The goal of a meta description is to entice people to click even further once you’ve caught a searcher’s attention with your title.
Make sure you include your primary keyword in your meta description, and describe what a searcher will get from your page if they click.
Similarly to the title, you’re limited by the pixel length of your meta description at around 920 pixels (or 158 characters at the standard font size).
However, instead of truncating your meta description after the first line, your meta description can continue in the second line and will be truncated after reaching a certain length on that line. You can use this truncation to inspire interest in readers, making them wonder what comes next and enticing them to click on your page.
The URL slug is what appears in the search bar after you click on a page after the website’s domain. For example, for this article the URL slug is “on-page-seo-checklist”; short and to the point.
When writing your URL slug, keep the following in mind:
- Separate words with a hyphen (“-“).
- Use your page’s primary keyword as or in your URL slug.
- Avoid mentioning things that might change, like years (e.g. “best-thing-2023“).
- If you ever change your URL slug, make sure all links are redirected to the new URL.
If there’s one thing I can say about your URL structure, it is never change it if you don’t have to. Make sure you get your URL right the first time, because if you ever change your URL slug, then any backlinks that went to that original URL will no longer follow to the right page. This can be remedied with a 301 redirect, but it isn’t ideal.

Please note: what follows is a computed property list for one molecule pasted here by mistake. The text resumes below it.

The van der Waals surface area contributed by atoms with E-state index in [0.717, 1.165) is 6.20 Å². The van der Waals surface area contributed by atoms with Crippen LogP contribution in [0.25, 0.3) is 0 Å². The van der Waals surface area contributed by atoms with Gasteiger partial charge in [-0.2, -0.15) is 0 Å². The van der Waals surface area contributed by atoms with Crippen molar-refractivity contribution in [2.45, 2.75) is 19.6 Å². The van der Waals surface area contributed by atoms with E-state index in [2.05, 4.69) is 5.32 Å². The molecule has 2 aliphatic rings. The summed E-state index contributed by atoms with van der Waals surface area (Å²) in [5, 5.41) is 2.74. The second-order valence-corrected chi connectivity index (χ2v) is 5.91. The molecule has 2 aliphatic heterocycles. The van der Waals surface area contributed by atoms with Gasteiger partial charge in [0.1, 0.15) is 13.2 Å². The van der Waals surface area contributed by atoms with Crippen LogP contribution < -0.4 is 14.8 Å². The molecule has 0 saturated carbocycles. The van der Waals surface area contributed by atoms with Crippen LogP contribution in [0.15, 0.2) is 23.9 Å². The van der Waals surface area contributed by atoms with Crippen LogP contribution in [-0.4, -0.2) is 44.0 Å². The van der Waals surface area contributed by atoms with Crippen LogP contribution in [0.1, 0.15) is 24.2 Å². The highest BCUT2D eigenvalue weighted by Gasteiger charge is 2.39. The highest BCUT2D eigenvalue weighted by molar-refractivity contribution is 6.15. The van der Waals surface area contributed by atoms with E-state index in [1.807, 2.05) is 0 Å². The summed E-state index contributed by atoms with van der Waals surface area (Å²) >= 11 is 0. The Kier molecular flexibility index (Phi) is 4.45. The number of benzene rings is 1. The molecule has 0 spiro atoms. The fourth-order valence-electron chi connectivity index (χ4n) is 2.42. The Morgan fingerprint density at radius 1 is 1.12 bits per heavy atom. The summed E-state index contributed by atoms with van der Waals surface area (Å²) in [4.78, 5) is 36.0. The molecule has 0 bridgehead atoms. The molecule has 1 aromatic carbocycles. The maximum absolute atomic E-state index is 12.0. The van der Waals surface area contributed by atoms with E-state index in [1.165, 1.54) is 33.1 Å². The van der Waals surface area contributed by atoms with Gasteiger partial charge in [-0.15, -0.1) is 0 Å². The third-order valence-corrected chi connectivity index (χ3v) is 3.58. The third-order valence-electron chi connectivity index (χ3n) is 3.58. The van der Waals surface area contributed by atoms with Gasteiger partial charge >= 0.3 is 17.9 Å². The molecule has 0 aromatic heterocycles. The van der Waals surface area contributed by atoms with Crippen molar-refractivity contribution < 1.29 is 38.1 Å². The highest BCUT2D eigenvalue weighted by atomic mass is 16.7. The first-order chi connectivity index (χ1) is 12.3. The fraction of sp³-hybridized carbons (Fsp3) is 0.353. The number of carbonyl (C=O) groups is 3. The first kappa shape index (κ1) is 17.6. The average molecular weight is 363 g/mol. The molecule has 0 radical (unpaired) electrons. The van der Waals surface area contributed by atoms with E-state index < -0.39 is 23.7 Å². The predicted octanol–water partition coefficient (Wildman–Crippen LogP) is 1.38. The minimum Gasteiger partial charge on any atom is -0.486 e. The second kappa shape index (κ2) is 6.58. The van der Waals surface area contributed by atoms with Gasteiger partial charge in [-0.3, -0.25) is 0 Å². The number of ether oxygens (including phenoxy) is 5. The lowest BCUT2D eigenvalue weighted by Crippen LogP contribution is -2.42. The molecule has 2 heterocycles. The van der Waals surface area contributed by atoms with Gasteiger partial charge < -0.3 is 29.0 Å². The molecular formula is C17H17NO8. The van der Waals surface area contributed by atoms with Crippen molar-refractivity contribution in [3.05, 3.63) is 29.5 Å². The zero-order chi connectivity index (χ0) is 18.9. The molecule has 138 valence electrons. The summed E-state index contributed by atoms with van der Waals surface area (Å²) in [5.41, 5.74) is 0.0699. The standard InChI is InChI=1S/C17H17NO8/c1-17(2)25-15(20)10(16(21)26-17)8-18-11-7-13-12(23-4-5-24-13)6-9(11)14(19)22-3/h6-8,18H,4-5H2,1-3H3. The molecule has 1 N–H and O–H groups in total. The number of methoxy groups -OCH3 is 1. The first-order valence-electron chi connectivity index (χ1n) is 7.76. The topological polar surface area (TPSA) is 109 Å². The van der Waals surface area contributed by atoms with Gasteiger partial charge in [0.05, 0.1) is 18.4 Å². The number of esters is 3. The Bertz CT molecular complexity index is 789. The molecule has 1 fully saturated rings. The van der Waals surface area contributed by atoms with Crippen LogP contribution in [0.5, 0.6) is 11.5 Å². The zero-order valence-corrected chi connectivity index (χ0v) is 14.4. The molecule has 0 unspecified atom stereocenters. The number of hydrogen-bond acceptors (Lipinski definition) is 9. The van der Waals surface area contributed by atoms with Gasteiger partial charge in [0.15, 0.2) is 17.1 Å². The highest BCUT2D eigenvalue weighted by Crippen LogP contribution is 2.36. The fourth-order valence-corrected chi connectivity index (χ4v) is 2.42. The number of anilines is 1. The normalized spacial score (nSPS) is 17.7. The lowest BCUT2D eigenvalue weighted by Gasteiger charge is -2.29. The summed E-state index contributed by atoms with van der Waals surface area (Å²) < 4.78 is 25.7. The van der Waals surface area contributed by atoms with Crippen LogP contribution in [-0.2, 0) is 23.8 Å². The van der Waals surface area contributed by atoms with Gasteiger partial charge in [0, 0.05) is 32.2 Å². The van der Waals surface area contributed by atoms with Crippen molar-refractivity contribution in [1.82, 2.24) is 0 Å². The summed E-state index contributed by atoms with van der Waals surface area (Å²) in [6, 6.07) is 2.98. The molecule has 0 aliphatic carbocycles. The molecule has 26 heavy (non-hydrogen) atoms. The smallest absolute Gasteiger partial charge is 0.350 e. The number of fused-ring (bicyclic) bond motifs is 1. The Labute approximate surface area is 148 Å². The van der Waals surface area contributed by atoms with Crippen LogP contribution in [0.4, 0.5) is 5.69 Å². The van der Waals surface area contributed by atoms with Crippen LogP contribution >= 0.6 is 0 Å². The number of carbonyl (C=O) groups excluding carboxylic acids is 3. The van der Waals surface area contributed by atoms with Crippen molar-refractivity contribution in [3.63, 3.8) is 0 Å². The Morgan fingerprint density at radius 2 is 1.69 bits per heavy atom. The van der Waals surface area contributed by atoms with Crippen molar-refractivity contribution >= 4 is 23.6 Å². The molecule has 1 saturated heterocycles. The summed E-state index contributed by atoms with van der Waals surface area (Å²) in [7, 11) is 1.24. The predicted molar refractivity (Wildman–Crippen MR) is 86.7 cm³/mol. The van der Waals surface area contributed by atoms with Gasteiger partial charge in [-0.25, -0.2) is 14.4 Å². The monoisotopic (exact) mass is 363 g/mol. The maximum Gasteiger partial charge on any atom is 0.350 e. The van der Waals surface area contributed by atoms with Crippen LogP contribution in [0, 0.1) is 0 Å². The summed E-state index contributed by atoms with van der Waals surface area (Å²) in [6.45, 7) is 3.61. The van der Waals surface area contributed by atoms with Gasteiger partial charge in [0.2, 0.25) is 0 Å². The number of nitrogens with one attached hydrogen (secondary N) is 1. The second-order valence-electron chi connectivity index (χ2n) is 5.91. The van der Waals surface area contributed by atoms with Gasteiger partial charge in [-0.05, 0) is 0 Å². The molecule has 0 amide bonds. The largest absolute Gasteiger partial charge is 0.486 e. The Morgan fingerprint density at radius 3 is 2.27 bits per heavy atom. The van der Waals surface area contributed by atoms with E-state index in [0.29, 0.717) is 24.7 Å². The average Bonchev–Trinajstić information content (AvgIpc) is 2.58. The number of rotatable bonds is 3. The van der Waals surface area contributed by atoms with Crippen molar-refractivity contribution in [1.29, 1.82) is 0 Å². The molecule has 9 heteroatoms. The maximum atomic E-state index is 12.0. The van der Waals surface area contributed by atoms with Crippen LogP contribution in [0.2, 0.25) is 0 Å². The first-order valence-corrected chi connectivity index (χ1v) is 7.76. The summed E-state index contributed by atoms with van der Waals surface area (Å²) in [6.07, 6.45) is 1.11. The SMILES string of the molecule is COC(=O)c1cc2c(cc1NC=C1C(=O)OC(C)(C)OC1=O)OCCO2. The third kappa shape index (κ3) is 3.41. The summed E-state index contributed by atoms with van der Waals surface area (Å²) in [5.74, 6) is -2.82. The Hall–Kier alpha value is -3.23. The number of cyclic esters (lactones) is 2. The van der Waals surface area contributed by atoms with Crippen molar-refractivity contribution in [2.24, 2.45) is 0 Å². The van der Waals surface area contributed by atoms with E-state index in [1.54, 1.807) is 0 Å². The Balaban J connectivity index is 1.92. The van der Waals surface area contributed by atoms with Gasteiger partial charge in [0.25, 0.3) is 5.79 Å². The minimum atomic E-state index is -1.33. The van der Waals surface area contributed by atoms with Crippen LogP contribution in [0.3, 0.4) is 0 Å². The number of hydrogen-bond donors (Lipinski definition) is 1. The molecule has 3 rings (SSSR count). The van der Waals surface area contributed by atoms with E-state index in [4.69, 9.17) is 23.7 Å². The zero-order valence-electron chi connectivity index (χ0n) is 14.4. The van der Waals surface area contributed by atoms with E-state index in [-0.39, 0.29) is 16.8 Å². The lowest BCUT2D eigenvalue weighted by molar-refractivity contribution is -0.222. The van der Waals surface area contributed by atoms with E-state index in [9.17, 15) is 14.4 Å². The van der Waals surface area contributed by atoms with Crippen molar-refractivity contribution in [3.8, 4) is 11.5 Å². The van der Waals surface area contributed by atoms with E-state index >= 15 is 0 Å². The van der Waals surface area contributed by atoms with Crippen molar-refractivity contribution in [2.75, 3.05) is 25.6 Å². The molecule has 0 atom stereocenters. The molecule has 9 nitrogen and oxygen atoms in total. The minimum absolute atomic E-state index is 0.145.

If you include images in your content (which you should; Semrush research shows that articles with more images tend to get more unique page views, shares, and backlinks), make sure those images are optimized.
For example, make sure your images have descriptive alt-text so they can rank in the images section of Google as well. Additionally, resize and compress your images so they don’t interfere with your website’s loading times.
Internal links are links between pages on your site, and they help Google (and users) navigate your site.
When you use internal links, you connect the pages on your website and make backlinks that you get to each page infinitely more valuable, as that “link juice” is passed on to any other pages that you’ve linked to.
When internal linking, use descriptive anchor text instead of general things like “click here”, as this will help Google (and users, again) navigate your website and understand what the linked page is about.
As more than 60% of Google searches are done on mobile devices, Google takes mobile optimization seriously when evaluating a page’s quality and determining its rankings.
Luckily, it’s fairly easy to test whether or not your website is mobile-optimized using Google’s Mobile-Friendly Test.
Schema markup is a coding language that helps Google understand the different types of data on your site, and the more Google understands your page, the more accurately it can rank your content.
Google supports 32 types of schema, including article, event, FAQ, how-to, local business, and more.
This is an advanced SEO-related task, but it is helpful if you want to rank as high as possible and get those rich snippets.
Once you’ve done everything I’ve listed, make sure your page is indexed using Google Search Console. After all, if you’re not indexed, you won’t be shown in Google Search results, A.K.A. SERP.